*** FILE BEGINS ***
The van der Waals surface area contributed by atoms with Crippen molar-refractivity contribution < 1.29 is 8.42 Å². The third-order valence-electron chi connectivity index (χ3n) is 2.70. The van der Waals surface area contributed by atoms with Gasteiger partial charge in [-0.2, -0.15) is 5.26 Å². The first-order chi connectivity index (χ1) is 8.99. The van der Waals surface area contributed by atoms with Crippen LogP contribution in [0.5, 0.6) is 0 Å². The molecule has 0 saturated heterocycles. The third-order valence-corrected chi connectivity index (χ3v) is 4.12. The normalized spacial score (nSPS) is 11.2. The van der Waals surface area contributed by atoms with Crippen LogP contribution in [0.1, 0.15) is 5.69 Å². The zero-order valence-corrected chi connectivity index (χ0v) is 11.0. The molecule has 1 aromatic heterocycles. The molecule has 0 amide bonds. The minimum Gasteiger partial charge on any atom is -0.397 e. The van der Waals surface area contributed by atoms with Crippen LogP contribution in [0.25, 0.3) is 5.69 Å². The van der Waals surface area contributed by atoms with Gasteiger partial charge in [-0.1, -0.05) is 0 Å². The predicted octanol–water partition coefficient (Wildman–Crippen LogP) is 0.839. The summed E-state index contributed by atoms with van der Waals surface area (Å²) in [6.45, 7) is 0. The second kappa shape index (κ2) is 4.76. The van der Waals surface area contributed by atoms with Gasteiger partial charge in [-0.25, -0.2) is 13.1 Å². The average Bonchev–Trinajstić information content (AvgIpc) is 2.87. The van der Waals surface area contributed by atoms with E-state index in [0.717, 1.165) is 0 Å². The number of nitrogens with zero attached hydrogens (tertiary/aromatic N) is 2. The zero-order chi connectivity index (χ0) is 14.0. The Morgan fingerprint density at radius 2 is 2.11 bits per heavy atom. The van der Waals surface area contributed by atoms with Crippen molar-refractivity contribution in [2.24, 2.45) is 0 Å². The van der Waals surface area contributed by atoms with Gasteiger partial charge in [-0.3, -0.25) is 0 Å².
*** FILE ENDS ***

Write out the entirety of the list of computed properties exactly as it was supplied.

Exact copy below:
The van der Waals surface area contributed by atoms with Crippen molar-refractivity contribution < 1.29 is 8.42 Å². The third-order valence-electron chi connectivity index (χ3n) is 2.70. The van der Waals surface area contributed by atoms with Gasteiger partial charge in [-0.2, -0.15) is 5.26 Å². The first-order chi connectivity index (χ1) is 8.99. The van der Waals surface area contributed by atoms with Crippen LogP contribution in [0.5, 0.6) is 0 Å². The molecule has 0 saturated heterocycles. The third-order valence-corrected chi connectivity index (χ3v) is 4.12. The normalized spacial score (nSPS) is 11.2. The van der Waals surface area contributed by atoms with Crippen LogP contribution in [0.1, 0.15) is 5.69 Å². The zero-order valence-corrected chi connectivity index (χ0v) is 11.0. The molecule has 1 aromatic heterocycles. The molecule has 0 amide bonds. The minimum Gasteiger partial charge on any atom is -0.397 e. The van der Waals surface area contributed by atoms with Crippen LogP contribution in [0.25, 0.3) is 5.69 Å². The van der Waals surface area contributed by atoms with Gasteiger partial charge in [-0.1, -0.05) is 0 Å². The predicted octanol–water partition coefficient (Wildman–Crippen LogP) is 0.839. The summed E-state index contributed by atoms with van der Waals surface area (Å²) in [6.45, 7) is 0. The second kappa shape index (κ2) is 4.76. The van der Waals surface area contributed by atoms with Gasteiger partial charge in [-0.25, -0.2) is 13.1 Å². The average Bonchev–Trinajstić information content (AvgIpc) is 2.87. The van der Waals surface area contributed by atoms with E-state index in [0.717, 1.165) is 0 Å². The number of nitrogens with zero attached hydrogens (tertiary/aromatic N) is 2. The zero-order chi connectivity index (χ0) is 14.0. The Morgan fingerprint density at radius 2 is 2.11 bits per heavy atom. The van der Waals surface area contributed by atoms with Crippen molar-refractivity contribution in [2.24, 2.45) is 0 Å². The van der Waals surface area contributed by atoms with Gasteiger partial charge in [-0.3, -0.25) is 0 Å².